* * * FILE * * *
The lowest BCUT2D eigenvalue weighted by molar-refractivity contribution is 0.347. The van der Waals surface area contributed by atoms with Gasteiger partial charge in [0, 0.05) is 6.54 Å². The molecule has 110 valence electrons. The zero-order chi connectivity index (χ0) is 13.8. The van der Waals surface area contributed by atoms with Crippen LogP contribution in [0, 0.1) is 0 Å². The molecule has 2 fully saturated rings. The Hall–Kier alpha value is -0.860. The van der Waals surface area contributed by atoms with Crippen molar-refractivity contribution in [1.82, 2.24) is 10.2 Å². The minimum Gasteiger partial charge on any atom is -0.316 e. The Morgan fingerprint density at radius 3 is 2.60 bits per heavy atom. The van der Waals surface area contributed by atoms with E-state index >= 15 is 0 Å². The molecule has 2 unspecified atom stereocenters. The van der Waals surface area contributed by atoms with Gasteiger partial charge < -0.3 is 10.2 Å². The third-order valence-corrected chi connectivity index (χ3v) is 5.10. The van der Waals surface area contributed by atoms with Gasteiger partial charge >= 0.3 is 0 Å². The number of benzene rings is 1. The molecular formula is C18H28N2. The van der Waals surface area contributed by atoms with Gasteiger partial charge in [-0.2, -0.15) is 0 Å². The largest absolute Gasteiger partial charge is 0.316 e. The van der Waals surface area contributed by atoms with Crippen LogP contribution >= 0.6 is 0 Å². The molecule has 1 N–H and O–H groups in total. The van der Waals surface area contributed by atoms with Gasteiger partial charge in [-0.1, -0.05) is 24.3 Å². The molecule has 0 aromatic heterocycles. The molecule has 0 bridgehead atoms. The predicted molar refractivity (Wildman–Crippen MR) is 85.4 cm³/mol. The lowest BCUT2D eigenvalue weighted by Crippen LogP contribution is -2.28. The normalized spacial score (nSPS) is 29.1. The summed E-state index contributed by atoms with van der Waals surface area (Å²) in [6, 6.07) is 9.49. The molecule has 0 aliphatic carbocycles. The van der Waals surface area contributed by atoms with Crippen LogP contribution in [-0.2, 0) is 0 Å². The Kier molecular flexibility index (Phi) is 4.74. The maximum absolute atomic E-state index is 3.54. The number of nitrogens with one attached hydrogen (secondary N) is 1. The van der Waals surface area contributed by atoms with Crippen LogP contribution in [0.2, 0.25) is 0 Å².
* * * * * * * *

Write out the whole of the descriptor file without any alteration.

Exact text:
The lowest BCUT2D eigenvalue weighted by molar-refractivity contribution is 0.347. The van der Waals surface area contributed by atoms with Gasteiger partial charge in [0, 0.05) is 6.54 Å². The molecule has 110 valence electrons. The zero-order chi connectivity index (χ0) is 13.8. The van der Waals surface area contributed by atoms with Crippen LogP contribution in [0, 0.1) is 0 Å². The molecule has 2 fully saturated rings. The Hall–Kier alpha value is -0.860. The van der Waals surface area contributed by atoms with Crippen molar-refractivity contribution in [1.82, 2.24) is 10.2 Å². The minimum Gasteiger partial charge on any atom is -0.316 e. The Morgan fingerprint density at radius 3 is 2.60 bits per heavy atom. The van der Waals surface area contributed by atoms with E-state index >= 15 is 0 Å². The molecule has 2 unspecified atom stereocenters. The van der Waals surface area contributed by atoms with Gasteiger partial charge < -0.3 is 10.2 Å². The third-order valence-corrected chi connectivity index (χ3v) is 5.10. The van der Waals surface area contributed by atoms with Gasteiger partial charge >= 0.3 is 0 Å². The number of benzene rings is 1. The molecular formula is C18H28N2. The van der Waals surface area contributed by atoms with Gasteiger partial charge in [-0.2, -0.15) is 0 Å². The largest absolute Gasteiger partial charge is 0.316 e. The van der Waals surface area contributed by atoms with Crippen LogP contribution >= 0.6 is 0 Å². The molecule has 1 N–H and O–H groups in total. The van der Waals surface area contributed by atoms with Gasteiger partial charge in [-0.1, -0.05) is 24.3 Å². The molecule has 0 aromatic heterocycles. The molecule has 0 bridgehead atoms. The predicted molar refractivity (Wildman–Crippen MR) is 85.4 cm³/mol. The lowest BCUT2D eigenvalue weighted by Crippen LogP contribution is -2.28. The normalized spacial score (nSPS) is 29.1. The summed E-state index contributed by atoms with van der Waals surface area (Å²) in [6, 6.07) is 9.49. The molecule has 0 aliphatic carbocycles. The van der Waals surface area contributed by atoms with Crippen LogP contribution in [-0.2, 0) is 0 Å². The Kier molecular flexibility index (Phi) is 4.74. The maximum absolute atomic E-state index is 3.54. The number of nitrogens with one attached hydrogen (secondary N) is 1. The van der Waals surface area contributed by atoms with Crippen LogP contribution in [0.2, 0.25) is 0 Å².